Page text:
Rule of Thumb. I weigh my coffee (medium grind, ground with a burr grinder...blade grinders are okay for spices but not for coffee...in the Chemex video below he is grinding with the Baratza, the same one that I use as my default grinder) and start out with the SCAA recommendation of 6 grams of coffee per 100 ml of water (I use a digital scale...although two of mine have come from resale shops and I also own the $140 Acaia Pearl (super accurate to 1 gram); to save money the OXO digital scale if you are purchasing one new, though it is nowhere near as accurate as the Acaia; so, if money is no object for you, definitely consider that Acaia Pearl digital). I boil my water in a Hario electric kettle that I recently got from a friend. Gooseneck type spout design.
Here is how to test a digital scale that you may be considering. A dollar bill weighs 1 gram. If your scale accurately reads out 1 gram when you drop a dollar bill on it, it's a good one. The OXO that I recommended above isn't this accurate, but is a good scale choice for the price.
If you want a more effortless, easy method for making coffee (but still want more control over your coffee making), consider a Clever Coffeemaker. It has a valve that won't release the coffee until you set it on top of your cup or carafe. This allows you to steep your coffee for four minutes before extraction. Two tablespoons of coffee per 6 fluid ounces of water is what the folks at Community Coffee recommend for their medium grind, to start with.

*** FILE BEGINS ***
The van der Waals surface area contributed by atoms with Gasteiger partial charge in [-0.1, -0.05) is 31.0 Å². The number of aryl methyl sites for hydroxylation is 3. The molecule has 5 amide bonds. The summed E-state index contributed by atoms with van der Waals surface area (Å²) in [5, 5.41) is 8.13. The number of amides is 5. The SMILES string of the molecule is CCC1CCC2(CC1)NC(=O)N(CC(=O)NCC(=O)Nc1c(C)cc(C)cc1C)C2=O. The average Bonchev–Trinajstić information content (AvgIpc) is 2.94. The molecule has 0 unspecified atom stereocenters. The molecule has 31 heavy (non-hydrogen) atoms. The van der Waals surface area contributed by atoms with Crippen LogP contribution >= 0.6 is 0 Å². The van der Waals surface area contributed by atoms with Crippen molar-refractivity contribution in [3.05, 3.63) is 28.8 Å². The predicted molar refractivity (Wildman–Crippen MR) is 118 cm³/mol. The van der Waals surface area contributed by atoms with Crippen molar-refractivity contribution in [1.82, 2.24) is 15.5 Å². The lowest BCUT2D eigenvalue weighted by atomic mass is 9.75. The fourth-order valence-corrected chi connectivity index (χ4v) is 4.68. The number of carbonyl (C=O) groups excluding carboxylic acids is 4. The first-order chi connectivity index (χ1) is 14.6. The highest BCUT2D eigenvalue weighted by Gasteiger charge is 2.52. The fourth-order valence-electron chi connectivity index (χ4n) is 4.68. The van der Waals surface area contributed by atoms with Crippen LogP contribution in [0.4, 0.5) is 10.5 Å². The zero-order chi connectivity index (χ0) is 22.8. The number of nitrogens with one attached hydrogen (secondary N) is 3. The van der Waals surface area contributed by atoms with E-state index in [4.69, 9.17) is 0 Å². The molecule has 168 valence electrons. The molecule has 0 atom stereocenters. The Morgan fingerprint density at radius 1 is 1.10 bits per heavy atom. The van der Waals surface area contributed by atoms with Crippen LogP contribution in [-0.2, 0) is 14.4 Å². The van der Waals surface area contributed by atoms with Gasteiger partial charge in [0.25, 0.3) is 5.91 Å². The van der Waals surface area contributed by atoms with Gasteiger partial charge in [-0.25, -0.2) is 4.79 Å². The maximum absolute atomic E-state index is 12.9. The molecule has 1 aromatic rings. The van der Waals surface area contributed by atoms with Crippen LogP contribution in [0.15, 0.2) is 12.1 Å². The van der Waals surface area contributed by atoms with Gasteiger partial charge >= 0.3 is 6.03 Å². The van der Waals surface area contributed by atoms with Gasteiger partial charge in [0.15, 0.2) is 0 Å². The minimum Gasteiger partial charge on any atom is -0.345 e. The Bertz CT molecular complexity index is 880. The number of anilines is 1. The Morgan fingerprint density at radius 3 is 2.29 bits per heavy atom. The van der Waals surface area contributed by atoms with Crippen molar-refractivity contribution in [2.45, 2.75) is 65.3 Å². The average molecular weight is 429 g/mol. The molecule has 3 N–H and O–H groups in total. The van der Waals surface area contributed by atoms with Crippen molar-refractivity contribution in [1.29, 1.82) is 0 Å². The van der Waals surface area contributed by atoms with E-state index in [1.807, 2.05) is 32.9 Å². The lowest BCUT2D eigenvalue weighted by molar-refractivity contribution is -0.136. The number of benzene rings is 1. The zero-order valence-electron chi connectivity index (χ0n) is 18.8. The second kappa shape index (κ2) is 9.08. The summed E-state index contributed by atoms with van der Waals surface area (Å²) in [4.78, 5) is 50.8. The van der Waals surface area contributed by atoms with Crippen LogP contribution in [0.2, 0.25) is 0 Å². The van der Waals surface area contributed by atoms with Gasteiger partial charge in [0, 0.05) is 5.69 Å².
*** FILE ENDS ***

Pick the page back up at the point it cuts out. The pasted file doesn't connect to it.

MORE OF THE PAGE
Water for Coffee. Good water is critical to great tasting pour over coffee. You need the right concentration of magnesium, calcium and sodium to make a "slippery" water to extract all the flavor. I make my own water using formulas from the web. There are lots of recipes there but you need epsom salts, baking soda, distilled water and calcium carbonate and a very good digital scale. But there are some other ways to have better water for your drip coffee. Some people speak highly of the Crystal Geyser brand water one can pick up at Dollar Tree. I've used it and like it. Matt Toomey of Little Dreamers Coffee likes Glacier brand bottled water. I've also made excellent coffee doing a 50/50 of filtered Houston tap water and distilled water, probably the most economical route to go other than Crystal Geyser which is a buck at Dollar Tree.
My Kitchen in my Home:
My new, beloved, Acaia digital scale (awesome). Bluetooth. Programmable. iPhone app. My Chantal pour over electric kettle (I came into possession of a Hario gooseneck electric and that is now the one that I use 100%). My Javelin digital thermometer (also highly recommended). And my Kalita 185.
A NEW option for shopping for coffee makers and other coffee related products is Wish dot com. The stuff is really cheap. Your purchases mostly ship from China so be prepared for a slightly longer delivery lead time. Hasn't been a problem so far. Having said that, I have had no problems with anything that I have ordered. Recently, I bought this adorable little mini Chemex knock-off for around $11. It works perfectly with Hario V60 filter paper, and it does come with a metal filter that works pretty well too (I was surprised). I've also picked up a laser digital thermometer for a couple of bucks there and it works great, too. I've seen a Hario V6 knock-off on the site, too (for not much money). Use 'coffee maker' or 'glass coffee maker' as your search words.